After days of symbolic demonstrations and civil disobedience against police brutality, one group of protesters can now boast of nabbing a more tangible victory: Landing an appointment to meet St. Louis mayor Francis Slay.
Today's 5 p.m. summit will include a contingent from Young Activists United, the same group that led around 60 protesters to rally and hang banners inside the City Hall rotunda on Monday, which resulted in one arrest. Organizers of that protest issued a list of demands to Jeff Rainford, Slay's chief of staff, and promised future disruptions in City Hall until the mayor addressed those demands.
The group wants Slay to force police officers who have "any interaction with the public" to wear body cameras, establish a civilian review board and independently investigate all fatal police shootings. The group also asked Slay to break ties with the federal government's 1033 program, which sends military hardware to police departments. Maggie Crane, the mayor's chief spokesperson, tells Daily RFT that the city has no relationship with the program.
At a press conference outside City Hall yesterday, Kennard Williams, a spokesperson for Young Activists United, told a modest crowd that young people and activists are tired of hearing the city's excuses.
"[These are] things that the city has needed for a while, and they're long overdue," he said, according to KTVI FOX 2. "Constantly we've been hearing 'It's coming, it's on the way, we're working on it,' and it just seems that everything is just a giant procrastination party.
Crane says the city has already made progress on addressing the group's remaining demands.
Regarding the request for independent investigations of fatal police shootings, Crane points out that St. Louis police chief Sam Dotson has already created a special task force to investigate all police shootings that result in a suspect's death or injury.
On top of the police department's internal investigation, Circuit Attorney Jennifer Joyce is conducting her own review of fatal police shootings. Currently, her office is investigating two cases: The first is the August 19 shooting of Kajieme Powell , who approached two officers with a knife before they shot him multiple times outside of a convenience store.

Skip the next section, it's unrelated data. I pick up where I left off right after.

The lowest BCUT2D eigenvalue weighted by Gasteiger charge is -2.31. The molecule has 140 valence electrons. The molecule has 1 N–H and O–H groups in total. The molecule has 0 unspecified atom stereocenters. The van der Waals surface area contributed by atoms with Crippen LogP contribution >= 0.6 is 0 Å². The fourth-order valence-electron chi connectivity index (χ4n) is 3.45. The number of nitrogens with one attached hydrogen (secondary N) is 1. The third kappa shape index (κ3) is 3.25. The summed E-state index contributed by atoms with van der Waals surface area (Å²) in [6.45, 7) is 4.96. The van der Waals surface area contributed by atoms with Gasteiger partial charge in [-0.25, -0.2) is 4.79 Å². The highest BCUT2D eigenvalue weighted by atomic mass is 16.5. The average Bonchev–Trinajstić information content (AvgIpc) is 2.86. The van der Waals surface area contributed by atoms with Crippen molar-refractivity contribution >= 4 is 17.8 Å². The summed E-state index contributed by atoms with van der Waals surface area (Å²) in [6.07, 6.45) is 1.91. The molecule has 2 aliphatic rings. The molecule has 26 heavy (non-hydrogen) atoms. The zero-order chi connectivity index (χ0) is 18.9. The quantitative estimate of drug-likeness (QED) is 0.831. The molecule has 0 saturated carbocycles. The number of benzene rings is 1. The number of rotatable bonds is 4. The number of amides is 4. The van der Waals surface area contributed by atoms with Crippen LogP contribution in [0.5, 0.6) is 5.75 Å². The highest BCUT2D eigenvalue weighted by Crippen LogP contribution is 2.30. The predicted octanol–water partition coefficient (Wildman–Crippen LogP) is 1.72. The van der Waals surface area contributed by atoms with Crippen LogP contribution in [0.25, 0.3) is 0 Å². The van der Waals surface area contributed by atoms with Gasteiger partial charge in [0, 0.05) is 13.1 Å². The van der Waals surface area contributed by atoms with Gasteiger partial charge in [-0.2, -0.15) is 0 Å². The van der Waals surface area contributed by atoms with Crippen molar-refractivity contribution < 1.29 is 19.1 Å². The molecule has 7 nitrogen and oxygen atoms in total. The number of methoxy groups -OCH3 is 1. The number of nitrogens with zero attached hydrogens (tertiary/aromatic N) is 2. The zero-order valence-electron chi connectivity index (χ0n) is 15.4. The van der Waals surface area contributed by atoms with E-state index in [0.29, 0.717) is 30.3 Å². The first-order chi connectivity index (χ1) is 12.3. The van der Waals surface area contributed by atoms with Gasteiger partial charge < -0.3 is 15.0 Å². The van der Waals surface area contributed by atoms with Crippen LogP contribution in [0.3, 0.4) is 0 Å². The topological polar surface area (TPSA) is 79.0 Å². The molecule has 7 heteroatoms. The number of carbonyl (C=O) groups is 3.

Joyce's staff is also looking into the October 8 shooting of Vonderrit Myers Jr., whose death last week spurred new waves of protests in the Shaw neighborhood. Following that shooting, Slay announced that Joyce would invite a federal prosecutor from the U.S. Attorney's Office to join the case, and they'll team up to review the police investigation. Together, they'll decide if charges should be brought against the officer.
"I'm not going to read a summary of someone else's investigation," Joyce told St. Louis Public Radio. "I want to see all the evidence, I want to see all the witness statements and, if I want to, I'm going to go out and talk to the witnesses. I'm going to go to the scene. I'm going to make sure that I've looked at everything fresh that the police looked at in making that police report."
But the protesters' other two demands -- body cameras and a civilian review board -- are still in the very early stages of implementation, says Crane.
Buying and maintaining the body cameras will cost the city $1.2 million, plus another $800,000 per year to handle maintenance and data storage. And even if Slay can nail down a funding source, he can't avoid negotiations with the police union to determine how and when the cameras will be used.
The civilian review board is another goal that's fraught with potential obstacles. Slay vetoed a 2006 attempt to create an oversight board. This time around he's instructed Public Safety Director Rich Gray to work with Alderman Terry Kennedy to craft new legislation.
Kennedy was involved in creating the 2006 bill for a civilian review board, but Slay says the two are now "working in good faith."
"We agree: Any civilian review board must be transparent; it must increase the trust between civilians and police officers; it must be fair to civilians and police officers," Slay wrote in Wednesday press release. "It will take a few more weeks to work though some of our differences on how to realize that agreement."
Funding the purchase of body cameras and a future civilian review board isn't simple, either. Crane says the city is considering a bond measure to raise the cash.
However, all these steps will take time, and it's not clear how much longer protesters are willing to wait for progress.
Update: As planned, Slay sat down with a group protesters. Afterward, the mayor called the tone of the meeting "respectful," reported KTVI FOX 2.
However, protesters weren't impressed with the city's slow progress on body cameras or police oversight.
"I don't think the mayor understands that we are tired of the political talk," said Rasheen Aldridge, spokesperson for Young Activists United, at a press conference following the meeting. "We're tired of hearing 'This is going to happen'...but not actually something happening."
Tweets from Aldridge and others appear to confirm the protesters' dissatisfaction.
We thought was going to get some real answers from @MayorSlay yesterday instead we got a lot of run around from the real cries for justice— Young Activists (@Y_STL) October 17, 2014
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